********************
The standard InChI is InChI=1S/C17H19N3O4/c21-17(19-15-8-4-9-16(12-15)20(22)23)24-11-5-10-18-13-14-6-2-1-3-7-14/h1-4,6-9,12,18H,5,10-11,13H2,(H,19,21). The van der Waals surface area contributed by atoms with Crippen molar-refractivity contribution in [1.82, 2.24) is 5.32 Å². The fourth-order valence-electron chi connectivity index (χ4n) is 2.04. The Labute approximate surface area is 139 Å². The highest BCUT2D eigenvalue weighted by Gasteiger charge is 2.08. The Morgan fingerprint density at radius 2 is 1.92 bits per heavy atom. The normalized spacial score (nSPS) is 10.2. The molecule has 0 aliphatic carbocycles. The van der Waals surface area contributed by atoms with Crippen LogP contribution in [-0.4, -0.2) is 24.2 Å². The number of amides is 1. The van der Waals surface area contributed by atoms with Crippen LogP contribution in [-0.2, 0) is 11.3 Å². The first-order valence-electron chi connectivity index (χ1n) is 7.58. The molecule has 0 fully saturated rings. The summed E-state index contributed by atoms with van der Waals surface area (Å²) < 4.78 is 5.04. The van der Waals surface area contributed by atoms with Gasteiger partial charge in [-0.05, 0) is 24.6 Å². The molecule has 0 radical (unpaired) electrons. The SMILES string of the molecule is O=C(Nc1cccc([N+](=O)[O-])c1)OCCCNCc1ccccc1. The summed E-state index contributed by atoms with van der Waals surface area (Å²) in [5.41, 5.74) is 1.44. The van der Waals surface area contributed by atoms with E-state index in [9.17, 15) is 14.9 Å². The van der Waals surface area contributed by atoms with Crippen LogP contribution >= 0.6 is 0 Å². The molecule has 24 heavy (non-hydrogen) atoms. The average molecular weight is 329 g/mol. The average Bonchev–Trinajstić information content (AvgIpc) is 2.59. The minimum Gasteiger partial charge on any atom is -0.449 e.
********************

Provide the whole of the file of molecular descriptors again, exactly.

The standard InChI is InChI=1S/C17H19N3O4/c21-17(19-15-8-4-9-16(12-15)20(22)23)24-11-5-10-18-13-14-6-2-1-3-7-14/h1-4,6-9,12,18H,5,10-11,13H2,(H,19,21). The van der Waals surface area contributed by atoms with Crippen molar-refractivity contribution in [1.82, 2.24) is 5.32 Å². The fourth-order valence-electron chi connectivity index (χ4n) is 2.04. The Labute approximate surface area is 139 Å². The highest BCUT2D eigenvalue weighted by Gasteiger charge is 2.08. The Morgan fingerprint density at radius 2 is 1.92 bits per heavy atom. The normalized spacial score (nSPS) is 10.2. The molecule has 0 aliphatic carbocycles. The van der Waals surface area contributed by atoms with Crippen LogP contribution in [-0.4, -0.2) is 24.2 Å². The number of amides is 1. The van der Waals surface area contributed by atoms with Crippen LogP contribution in [-0.2, 0) is 11.3 Å². The first-order valence-electron chi connectivity index (χ1n) is 7.58. The molecule has 0 fully saturated rings. The summed E-state index contributed by atoms with van der Waals surface area (Å²) < 4.78 is 5.04. The van der Waals surface area contributed by atoms with Gasteiger partial charge in [-0.05, 0) is 24.6 Å². The molecule has 0 radical (unpaired) electrons. The SMILES string of the molecule is O=C(Nc1cccc([N+](=O)[O-])c1)OCCCNCc1ccccc1. The summed E-state index contributed by atoms with van der Waals surface area (Å²) in [5.41, 5.74) is 1.44. The van der Waals surface area contributed by atoms with E-state index in [9.17, 15) is 14.9 Å². The van der Waals surface area contributed by atoms with Crippen LogP contribution >= 0.6 is 0 Å². The molecule has 24 heavy (non-hydrogen) atoms. The average molecular weight is 329 g/mol. The average Bonchev–Trinajstić information content (AvgIpc) is 2.59. The minimum Gasteiger partial charge on any atom is -0.449 e.